Heading Toward the Future

The ACR Head Injury Institute works to advance the study of traumatic brain injury and bring the latest technology into the clinical arena.

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January 2015

Much attention has been devoted to traumatic brain injury (TBI) in the news lately. Millions of Americans have watched as athletes ranging from little league players to professional snowboarders step out of competition to be imaged for concussions. This increased awareness of the tragic long-term effects of head trauma puts radiology front and center in the push to understand and treat TBI.

What's Trending

Looking beyond athletics, medical and lay media have recently turned their attention to the consequences of repeated TBI impacts on soldiers. Body armor has improved tremendously over the years, and as a result has saved many lives. But that doesn't mean those who survive the initial blast come out unharmed, says Alexander M. Norbash, MD, MHCM, FACR, chief of the department of radiology at Boston University School of Medicine and chair of the ACR Head Injury Institute™ (HII). Often, these individuals receive concussive head trauma, which results in symptoms ranging from headaches to severe memory loss. These issues, combined with the high incidence of suicide among soldiers following duty, are causing physicians to reexamine how the brain functions following injury, says Norbash. It seems the brain could be affected by these injuries much more than anyone had previously realized.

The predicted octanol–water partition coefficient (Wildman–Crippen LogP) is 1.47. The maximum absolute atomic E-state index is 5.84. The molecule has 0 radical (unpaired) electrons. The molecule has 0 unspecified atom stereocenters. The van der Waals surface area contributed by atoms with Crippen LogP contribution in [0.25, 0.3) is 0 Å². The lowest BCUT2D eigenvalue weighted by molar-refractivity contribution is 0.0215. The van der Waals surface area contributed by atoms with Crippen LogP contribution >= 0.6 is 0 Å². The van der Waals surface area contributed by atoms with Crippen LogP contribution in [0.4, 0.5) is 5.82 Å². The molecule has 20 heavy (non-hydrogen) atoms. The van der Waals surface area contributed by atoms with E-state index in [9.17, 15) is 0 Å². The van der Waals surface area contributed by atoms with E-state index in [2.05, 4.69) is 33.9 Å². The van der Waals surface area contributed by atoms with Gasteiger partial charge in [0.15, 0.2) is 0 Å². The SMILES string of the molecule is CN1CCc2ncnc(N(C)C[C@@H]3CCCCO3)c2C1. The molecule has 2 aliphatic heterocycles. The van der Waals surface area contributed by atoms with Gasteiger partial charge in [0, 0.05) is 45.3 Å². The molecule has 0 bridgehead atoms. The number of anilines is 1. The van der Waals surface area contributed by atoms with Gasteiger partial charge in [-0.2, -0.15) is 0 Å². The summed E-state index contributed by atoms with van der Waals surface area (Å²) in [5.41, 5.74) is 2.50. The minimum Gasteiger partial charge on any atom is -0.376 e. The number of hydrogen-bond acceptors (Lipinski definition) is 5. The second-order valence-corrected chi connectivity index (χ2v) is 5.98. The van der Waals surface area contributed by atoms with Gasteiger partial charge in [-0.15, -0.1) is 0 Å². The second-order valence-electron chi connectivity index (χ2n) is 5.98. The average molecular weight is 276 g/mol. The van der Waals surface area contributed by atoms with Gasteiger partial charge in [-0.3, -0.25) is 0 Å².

With this heightened emphasis on TBI, physicians, patients, and researchers alike look forward to new technologies, innovative therapies, and a better understanding of how TBI impacts the brain and quality of life, says James R. Stone, MD, PhD, associate professor of radiology and medical imaging at the University of Virginia School of Medicine. Stone is currently leading a study on breachers, military service members who have expertise in working with explosives to gain entry through fortified structures. These soldiers may be exposed to large numbers of low-level blasts over the course of a career. The relationship between repetitive low-level blast exposure and cumulative neurological injury is presently an area of high interest for the military.

Both Norbash and Stone agree that imaging is going to become increasingly involved in the management of TBI. "Currently, imaging plays a somewhat limited role in the management of TBI and is largely used to diagnose more severe forms of injury or exclude specific conditions that may require neurosurgical intervention. However, neuroimaging will likely play a more significant role in addressing milder forms of this condition as experimental imaging methods are validated and moved into clinical workflows," says Stone. Approximately 1.7 million individuals per year are affected by TBI. The significant number of patients combined with new imaging technology such as diffusion tensor imaging (DTI) will most likely result in rapid evolution in the diagnosis and treatment of TBI, says Stone — as well as new opportunities for radiologists to be involved.